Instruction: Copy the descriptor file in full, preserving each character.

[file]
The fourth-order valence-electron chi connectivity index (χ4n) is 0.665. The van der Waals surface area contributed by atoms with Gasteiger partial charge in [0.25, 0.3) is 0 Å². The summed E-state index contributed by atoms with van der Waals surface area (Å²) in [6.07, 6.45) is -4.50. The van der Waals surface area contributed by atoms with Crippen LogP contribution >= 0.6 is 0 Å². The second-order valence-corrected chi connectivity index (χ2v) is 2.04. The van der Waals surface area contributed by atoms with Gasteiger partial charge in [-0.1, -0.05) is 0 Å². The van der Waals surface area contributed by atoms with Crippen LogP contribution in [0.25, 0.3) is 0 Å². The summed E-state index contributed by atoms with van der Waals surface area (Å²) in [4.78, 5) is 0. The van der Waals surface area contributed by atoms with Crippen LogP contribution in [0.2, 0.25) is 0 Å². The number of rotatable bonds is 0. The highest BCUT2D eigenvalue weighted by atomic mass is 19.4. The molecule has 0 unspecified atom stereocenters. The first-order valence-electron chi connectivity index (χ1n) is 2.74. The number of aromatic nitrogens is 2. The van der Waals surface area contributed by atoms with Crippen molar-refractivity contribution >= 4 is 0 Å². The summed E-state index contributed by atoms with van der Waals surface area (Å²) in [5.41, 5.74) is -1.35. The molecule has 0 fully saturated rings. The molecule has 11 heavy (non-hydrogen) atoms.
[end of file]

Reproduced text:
The fourth-order valence-electron chi connectivity index (χ4n) is 0.665. The van der Waals surface area contributed by atoms with Gasteiger partial charge in [0.25, 0.3) is 0 Å². The summed E-state index contributed by atoms with van der Waals surface area (Å²) in [6.07, 6.45) is -4.50. The van der Waals surface area contributed by atoms with Crippen LogP contribution >= 0.6 is 0 Å². The second-order valence-corrected chi connectivity index (χ2v) is 2.04. The van der Waals surface area contributed by atoms with Gasteiger partial charge in [-0.1, -0.05) is 0 Å². The van der Waals surface area contributed by atoms with Crippen LogP contribution in [0.25, 0.3) is 0 Å². The summed E-state index contributed by atoms with van der Waals surface area (Å²) in [4.78, 5) is 0. The van der Waals surface area contributed by atoms with Crippen LogP contribution in [0.2, 0.25) is 0 Å². The number of rotatable bonds is 0. The highest BCUT2D eigenvalue weighted by atomic mass is 19.4. The molecule has 0 unspecified atom stereocenters. The first-order valence-electron chi connectivity index (χ1n) is 2.74. The number of aromatic nitrogens is 2. The van der Waals surface area contributed by atoms with Crippen molar-refractivity contribution >= 4 is 0 Å². The summed E-state index contributed by atoms with van der Waals surface area (Å²) in [5.41, 5.74) is -1.35. The molecule has 0 fully saturated rings. The molecule has 11 heavy (non-hydrogen) atoms.